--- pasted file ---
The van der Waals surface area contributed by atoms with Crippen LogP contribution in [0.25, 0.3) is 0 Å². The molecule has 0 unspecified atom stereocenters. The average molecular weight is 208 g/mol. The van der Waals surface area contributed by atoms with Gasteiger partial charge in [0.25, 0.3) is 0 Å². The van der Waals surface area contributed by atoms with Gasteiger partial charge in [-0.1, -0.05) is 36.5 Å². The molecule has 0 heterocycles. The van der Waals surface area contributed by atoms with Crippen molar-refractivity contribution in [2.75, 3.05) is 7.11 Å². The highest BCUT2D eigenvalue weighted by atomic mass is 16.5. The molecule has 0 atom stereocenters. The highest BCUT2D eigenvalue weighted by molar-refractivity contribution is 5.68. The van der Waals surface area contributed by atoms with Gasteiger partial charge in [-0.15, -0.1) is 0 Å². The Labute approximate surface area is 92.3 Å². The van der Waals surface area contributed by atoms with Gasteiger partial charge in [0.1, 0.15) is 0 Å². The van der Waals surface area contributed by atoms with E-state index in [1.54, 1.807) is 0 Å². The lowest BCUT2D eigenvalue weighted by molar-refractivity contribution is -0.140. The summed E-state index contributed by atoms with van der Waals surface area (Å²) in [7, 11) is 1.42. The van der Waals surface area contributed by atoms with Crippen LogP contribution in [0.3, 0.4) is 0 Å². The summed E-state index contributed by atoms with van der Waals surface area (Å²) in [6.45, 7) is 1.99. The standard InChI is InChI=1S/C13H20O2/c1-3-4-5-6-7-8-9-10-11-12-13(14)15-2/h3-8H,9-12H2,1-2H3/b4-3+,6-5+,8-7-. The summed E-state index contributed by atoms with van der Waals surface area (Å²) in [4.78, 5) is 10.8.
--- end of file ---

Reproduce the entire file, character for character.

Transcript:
The van der Waals surface area contributed by atoms with Crippen LogP contribution in [0.25, 0.3) is 0 Å². The molecule has 0 unspecified atom stereocenters. The average molecular weight is 208 g/mol. The van der Waals surface area contributed by atoms with Gasteiger partial charge in [0.25, 0.3) is 0 Å². The van der Waals surface area contributed by atoms with Gasteiger partial charge in [-0.1, -0.05) is 36.5 Å². The molecule has 0 heterocycles. The van der Waals surface area contributed by atoms with Crippen molar-refractivity contribution in [2.75, 3.05) is 7.11 Å². The highest BCUT2D eigenvalue weighted by atomic mass is 16.5. The molecule has 0 atom stereocenters. The highest BCUT2D eigenvalue weighted by molar-refractivity contribution is 5.68. The van der Waals surface area contributed by atoms with Gasteiger partial charge in [-0.15, -0.1) is 0 Å². The Labute approximate surface area is 92.3 Å². The van der Waals surface area contributed by atoms with Gasteiger partial charge in [0.1, 0.15) is 0 Å². The van der Waals surface area contributed by atoms with E-state index in [1.54, 1.807) is 0 Å². The lowest BCUT2D eigenvalue weighted by molar-refractivity contribution is -0.140. The summed E-state index contributed by atoms with van der Waals surface area (Å²) in [7, 11) is 1.42. The van der Waals surface area contributed by atoms with Crippen LogP contribution in [0.3, 0.4) is 0 Å². The summed E-state index contributed by atoms with van der Waals surface area (Å²) in [6.45, 7) is 1.99. The standard InChI is InChI=1S/C13H20O2/c1-3-4-5-6-7-8-9-10-11-12-13(14)15-2/h3-8H,9-12H2,1-2H3/b4-3+,6-5+,8-7-. The summed E-state index contributed by atoms with van der Waals surface area (Å²) in [4.78, 5) is 10.8.